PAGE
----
The day we spent on Chaweng, the longest and most upscale beach on Koh Samui, was a bit overcast at first and the waves were fabulous crashing rollers. We spent the afternoon on brightly coloured loungers for which we paid a pretty penny in food and drink from an indifferent restaurant staff. Later, after a Thai massage, we had a tasty Thai supper at the Infinity Restaurant on one of Chaweng’s side streets. The next morning, after negotiating a price for our own song thaew taxi, we hit the sights on the west coast.

After spending some time at the forested Hin Lad temple, and examining the elephants at the riverside trekking station, one of whom looked blind, Lamai Beach called to us and we enjoyed watching the beautiful red retriever dog fetch water bottles thrown in the waves from the sand in front of the Bikini Bar.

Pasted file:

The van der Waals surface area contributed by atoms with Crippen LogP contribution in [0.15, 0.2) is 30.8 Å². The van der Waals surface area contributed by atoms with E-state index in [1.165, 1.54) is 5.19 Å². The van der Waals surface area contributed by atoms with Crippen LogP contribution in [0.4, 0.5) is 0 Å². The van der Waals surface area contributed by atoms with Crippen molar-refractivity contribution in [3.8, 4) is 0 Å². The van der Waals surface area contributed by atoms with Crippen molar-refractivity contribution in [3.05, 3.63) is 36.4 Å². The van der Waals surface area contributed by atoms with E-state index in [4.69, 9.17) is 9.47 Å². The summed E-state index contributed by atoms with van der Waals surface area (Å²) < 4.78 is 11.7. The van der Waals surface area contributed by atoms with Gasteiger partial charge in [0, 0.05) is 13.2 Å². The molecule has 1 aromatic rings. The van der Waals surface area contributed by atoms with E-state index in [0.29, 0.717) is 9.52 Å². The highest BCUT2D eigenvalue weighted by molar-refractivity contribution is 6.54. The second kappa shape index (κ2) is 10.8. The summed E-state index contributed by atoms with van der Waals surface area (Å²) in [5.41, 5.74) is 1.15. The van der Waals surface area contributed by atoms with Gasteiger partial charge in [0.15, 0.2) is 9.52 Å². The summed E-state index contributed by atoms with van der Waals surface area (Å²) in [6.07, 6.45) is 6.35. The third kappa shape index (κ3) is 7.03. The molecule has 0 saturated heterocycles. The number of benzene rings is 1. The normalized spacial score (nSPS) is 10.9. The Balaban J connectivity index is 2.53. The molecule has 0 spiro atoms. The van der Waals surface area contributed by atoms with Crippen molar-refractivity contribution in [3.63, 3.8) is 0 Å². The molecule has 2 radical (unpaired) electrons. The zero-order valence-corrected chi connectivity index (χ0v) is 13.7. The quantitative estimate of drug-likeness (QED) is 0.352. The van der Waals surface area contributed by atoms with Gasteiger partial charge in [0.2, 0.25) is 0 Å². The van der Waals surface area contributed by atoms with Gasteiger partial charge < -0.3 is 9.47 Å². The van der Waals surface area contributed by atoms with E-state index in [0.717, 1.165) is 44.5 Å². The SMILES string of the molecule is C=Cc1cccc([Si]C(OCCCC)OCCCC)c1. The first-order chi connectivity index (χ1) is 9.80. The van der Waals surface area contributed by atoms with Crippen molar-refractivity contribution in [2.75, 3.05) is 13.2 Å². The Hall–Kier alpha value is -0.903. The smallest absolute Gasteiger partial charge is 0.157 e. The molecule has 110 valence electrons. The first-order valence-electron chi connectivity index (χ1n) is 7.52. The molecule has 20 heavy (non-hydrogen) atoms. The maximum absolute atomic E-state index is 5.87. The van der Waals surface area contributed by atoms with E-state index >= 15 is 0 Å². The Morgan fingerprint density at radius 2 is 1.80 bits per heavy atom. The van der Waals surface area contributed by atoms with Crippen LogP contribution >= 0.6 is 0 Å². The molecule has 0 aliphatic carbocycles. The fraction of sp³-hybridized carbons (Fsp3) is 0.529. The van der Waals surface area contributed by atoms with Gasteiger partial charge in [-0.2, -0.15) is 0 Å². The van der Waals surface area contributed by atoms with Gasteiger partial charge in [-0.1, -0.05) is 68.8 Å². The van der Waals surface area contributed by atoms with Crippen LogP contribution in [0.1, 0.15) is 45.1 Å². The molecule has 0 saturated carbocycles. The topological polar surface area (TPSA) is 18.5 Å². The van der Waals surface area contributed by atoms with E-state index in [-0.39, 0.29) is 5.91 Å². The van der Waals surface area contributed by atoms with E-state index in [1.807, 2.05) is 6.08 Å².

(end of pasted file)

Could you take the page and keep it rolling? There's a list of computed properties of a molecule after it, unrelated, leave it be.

Thursday morning Ty and I were up early for our transfer to the airport, courtesy of Dave, and, rather than spend the night in Bangkok as we had originally planned, we decided just to keep on trucking, flying in to Siem Reap, Cambodia, after changing our airline ticket at the Bangkok Air counter in the Suvarnabhumi Airport. After a short forty minute flight, a line-up at the visa on arrival counter where a fleet of uniformed personnel passed our passports from hand to hand down the line, and a taxi ride of twenty minutes, we were ensconced at the Pool and Palm Villa just outside the downtown area of Siem Reap.

The hotel grounds have suffered from the recent floods, having lost much of their grass, trees and flowers to the waters that inundated Cambodia in the fall, but the place is very nice. Two wooden Kmer-style buildings, with very high ceilings and beautiful wooden furniture and fittings, accommodate guests, with a large pool and poolside restaurant on the back part of the property. Also a victim of the floods, the roadway into Siem Reap is badly chewn up, with enormous potholes that crews are in the middle of trying to repair. Some low-lying areas in the countryside here are still a bit flooded and only now starting to dry out.